Kevin Hart, Men's Health

Benedict Evans for Men’s Health

It's been five months since Kevin Hart was involved in a car crash.

In the March issue of Men's Health, the 40-year-old actor and comedian reflected on how the experience changed him and how he wants to be even "better than before."

"It's a resurrection," he said in the cover story, which was released Wednesday. "That's the best way for me to put it. I feel like the other version of myself died in that moment and this new version was born to understand and to do better. Sometimes you're not going to get it when you're supposed to get it. But when it comes and that light bulb goes off, holy f--k."

The accident occurred over Labor Day weekend in 2019. The California Highway Patrol told E! News Hart's friend Jared Black was driving the star's 1970 Plymouth Barracuda when he turned from Cold Canyon Road to eastbound Mulholland Highway. Black lost control of the vehicle, causing the car to veer off the road and roll down a northern embankment. Black's fiancée, Rebecca Broxternman, and Hart were passengers.

"I remember seeing the photos of that smashed-up car," Jack Black, who starred alongside Hart in the Jumanji movies, told the publication. "My mind couldn't help but go to the worst possible scenario. I was just praying that he'd walk again."

Hart sustained "major back injuries." In fact, Men's Health reported he suffered three spinal fractures. His operating surgeon reportedly told him he would have been paralyzed had the fractures been a quarter centimeter in a certain direction.

Kevin Hart, Men's Health

Benedict Evans for Men’s Health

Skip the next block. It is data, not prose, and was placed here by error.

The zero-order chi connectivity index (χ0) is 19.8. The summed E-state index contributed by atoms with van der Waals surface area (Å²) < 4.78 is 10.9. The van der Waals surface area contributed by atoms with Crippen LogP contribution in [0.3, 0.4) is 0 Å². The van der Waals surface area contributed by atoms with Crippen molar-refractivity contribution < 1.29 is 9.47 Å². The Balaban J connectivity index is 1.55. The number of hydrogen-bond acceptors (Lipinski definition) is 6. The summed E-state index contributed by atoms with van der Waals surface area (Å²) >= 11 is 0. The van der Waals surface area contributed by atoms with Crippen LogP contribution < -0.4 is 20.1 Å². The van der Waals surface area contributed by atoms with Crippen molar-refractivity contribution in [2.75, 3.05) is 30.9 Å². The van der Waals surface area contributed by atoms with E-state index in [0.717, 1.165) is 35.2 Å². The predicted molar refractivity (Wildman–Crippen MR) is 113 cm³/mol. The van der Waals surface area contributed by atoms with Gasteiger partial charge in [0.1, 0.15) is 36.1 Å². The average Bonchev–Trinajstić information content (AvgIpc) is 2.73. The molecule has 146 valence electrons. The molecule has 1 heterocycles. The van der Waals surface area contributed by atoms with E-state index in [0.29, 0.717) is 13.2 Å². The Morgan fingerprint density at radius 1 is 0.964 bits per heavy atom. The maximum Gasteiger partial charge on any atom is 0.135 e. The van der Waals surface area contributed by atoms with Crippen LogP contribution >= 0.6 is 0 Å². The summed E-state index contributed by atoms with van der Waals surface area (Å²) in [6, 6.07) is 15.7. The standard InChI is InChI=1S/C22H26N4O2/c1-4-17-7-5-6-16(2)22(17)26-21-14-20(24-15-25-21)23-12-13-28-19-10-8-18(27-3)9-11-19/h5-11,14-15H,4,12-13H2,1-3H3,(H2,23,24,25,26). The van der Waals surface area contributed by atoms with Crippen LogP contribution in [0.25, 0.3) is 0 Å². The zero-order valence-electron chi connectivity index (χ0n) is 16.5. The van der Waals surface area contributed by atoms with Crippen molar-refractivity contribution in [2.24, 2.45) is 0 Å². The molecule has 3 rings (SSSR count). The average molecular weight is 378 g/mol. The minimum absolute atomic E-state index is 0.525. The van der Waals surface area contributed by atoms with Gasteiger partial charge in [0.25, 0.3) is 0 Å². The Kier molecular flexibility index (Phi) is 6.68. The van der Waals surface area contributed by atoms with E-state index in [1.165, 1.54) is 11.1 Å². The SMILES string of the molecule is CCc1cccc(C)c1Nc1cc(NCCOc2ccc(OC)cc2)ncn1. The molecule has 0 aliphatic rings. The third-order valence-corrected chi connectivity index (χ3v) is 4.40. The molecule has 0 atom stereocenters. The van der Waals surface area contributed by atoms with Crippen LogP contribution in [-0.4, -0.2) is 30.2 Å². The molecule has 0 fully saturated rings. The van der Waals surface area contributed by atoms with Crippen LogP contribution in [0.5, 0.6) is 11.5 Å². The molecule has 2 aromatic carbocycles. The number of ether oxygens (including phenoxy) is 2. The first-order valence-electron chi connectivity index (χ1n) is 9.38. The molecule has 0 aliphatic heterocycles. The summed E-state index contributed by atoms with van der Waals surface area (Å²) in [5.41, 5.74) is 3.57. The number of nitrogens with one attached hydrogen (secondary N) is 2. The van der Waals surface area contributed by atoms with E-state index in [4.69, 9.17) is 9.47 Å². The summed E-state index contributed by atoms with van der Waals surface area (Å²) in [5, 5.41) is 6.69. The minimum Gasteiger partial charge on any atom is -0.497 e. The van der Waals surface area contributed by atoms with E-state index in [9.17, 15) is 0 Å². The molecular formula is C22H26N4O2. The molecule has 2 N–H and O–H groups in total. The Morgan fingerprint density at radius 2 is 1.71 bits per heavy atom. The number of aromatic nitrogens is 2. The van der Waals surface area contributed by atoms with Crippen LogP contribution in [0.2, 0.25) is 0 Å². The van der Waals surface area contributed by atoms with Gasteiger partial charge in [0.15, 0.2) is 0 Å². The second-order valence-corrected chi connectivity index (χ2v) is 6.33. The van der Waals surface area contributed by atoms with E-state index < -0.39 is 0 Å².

The Night School celeb soon started physical therapy and documented his road to recovery

"He didn't allow the injury to defeat him," his wife, Eniko, said. "Because of his go-getter mentality, it never was a question whether recovery was going to be challenging." 

The process was difficult. 

"You'd think that wiping my own ass should be the biggest victory, but putting on my socks was a bigger deal," he said. "I felt so hopeless not being able to do something that once was so easy."

He also explained how the incident changed him.

"It all boiled down to four walls," he said, recalling how he felt in his hospital bed. "And in the space of those four walls was my wife and my brother, my kids and my friends, all on rotation. And I got a chance to think about what matters, and it's not fame. It's not money. It's not jewelry, cars, or watches. What matters are relationships. You know, the people that were helping me get up and out of the bed." Pausing, he added, "The biggest realization came from something somebody told me, 'You can't be married to your career and date your family.' That blew me the f--k away."

Now, Hart is trying to slow down and put family first.

"There were times where he was here but not really here," Eniko told the magazine. "Not to say he wasn't a family man before, but he's expressed that the accident made him make up for some of the time missed because of work."

To read Hart's full interview, check out the March issue of Men's Health, on newsstands Feb. 11.

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